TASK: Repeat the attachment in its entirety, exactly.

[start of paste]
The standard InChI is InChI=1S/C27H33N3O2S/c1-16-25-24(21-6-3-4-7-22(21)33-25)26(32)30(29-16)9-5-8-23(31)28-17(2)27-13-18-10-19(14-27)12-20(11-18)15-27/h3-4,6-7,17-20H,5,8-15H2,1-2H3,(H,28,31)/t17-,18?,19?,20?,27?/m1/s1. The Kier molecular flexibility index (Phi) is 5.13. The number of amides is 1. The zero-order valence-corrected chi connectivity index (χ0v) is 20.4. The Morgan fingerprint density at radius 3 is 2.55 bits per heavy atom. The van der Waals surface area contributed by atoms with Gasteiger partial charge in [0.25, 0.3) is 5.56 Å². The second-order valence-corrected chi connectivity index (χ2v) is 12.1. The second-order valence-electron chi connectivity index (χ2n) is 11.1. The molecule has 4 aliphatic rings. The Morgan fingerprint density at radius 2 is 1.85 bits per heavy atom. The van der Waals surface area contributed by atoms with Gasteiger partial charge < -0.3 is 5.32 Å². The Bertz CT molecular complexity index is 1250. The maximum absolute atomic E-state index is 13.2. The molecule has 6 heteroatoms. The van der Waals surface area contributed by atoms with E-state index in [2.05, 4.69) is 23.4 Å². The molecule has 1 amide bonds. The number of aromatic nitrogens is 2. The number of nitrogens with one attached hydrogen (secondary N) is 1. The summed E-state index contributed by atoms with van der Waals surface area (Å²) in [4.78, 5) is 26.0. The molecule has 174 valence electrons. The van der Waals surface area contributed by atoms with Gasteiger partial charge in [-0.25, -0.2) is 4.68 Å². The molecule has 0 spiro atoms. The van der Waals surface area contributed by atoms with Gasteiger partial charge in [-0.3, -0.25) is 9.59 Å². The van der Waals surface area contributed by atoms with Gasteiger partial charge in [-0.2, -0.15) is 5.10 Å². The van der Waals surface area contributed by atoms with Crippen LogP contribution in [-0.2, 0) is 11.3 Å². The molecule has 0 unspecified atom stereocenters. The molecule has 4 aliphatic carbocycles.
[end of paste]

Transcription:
The standard InChI is InChI=1S/C27H33N3O2S/c1-16-25-24(21-6-3-4-7-22(21)33-25)26(32)30(29-16)9-5-8-23(31)28-17(2)27-13-18-10-19(14-27)12-20(11-18)15-27/h3-4,6-7,17-20H,5,8-15H2,1-2H3,(H,28,31)/t17-,18?,19?,20?,27?/m1/s1. The Kier molecular flexibility index (Phi) is 5.13. The number of amides is 1. The zero-order valence-corrected chi connectivity index (χ0v) is 20.4. The Morgan fingerprint density at radius 3 is 2.55 bits per heavy atom. The van der Waals surface area contributed by atoms with Gasteiger partial charge in [0.25, 0.3) is 5.56 Å². The second-order valence-corrected chi connectivity index (χ2v) is 12.1. The second-order valence-electron chi connectivity index (χ2n) is 11.1. The molecule has 4 aliphatic rings. The Morgan fingerprint density at radius 2 is 1.85 bits per heavy atom. The van der Waals surface area contributed by atoms with Gasteiger partial charge < -0.3 is 5.32 Å². The Bertz CT molecular complexity index is 1250. The maximum absolute atomic E-state index is 13.2. The molecule has 6 heteroatoms. The van der Waals surface area contributed by atoms with E-state index in [2.05, 4.69) is 23.4 Å². The molecule has 1 amide bonds. The number of aromatic nitrogens is 2. The number of nitrogens with one attached hydrogen (secondary N) is 1. The summed E-state index contributed by atoms with van der Waals surface area (Å²) in [4.78, 5) is 26.0. The molecule has 174 valence electrons. The van der Waals surface area contributed by atoms with Gasteiger partial charge in [-0.25, -0.2) is 4.68 Å². The molecule has 0 spiro atoms. The van der Waals surface area contributed by atoms with Gasteiger partial charge in [-0.3, -0.25) is 9.59 Å². The van der Waals surface area contributed by atoms with Gasteiger partial charge in [-0.2, -0.15) is 5.10 Å². The van der Waals surface area contributed by atoms with Crippen LogP contribution in [-0.2, 0) is 11.3 Å². The molecule has 0 unspecified atom stereocenters. The molecule has 4 aliphatic carbocycles.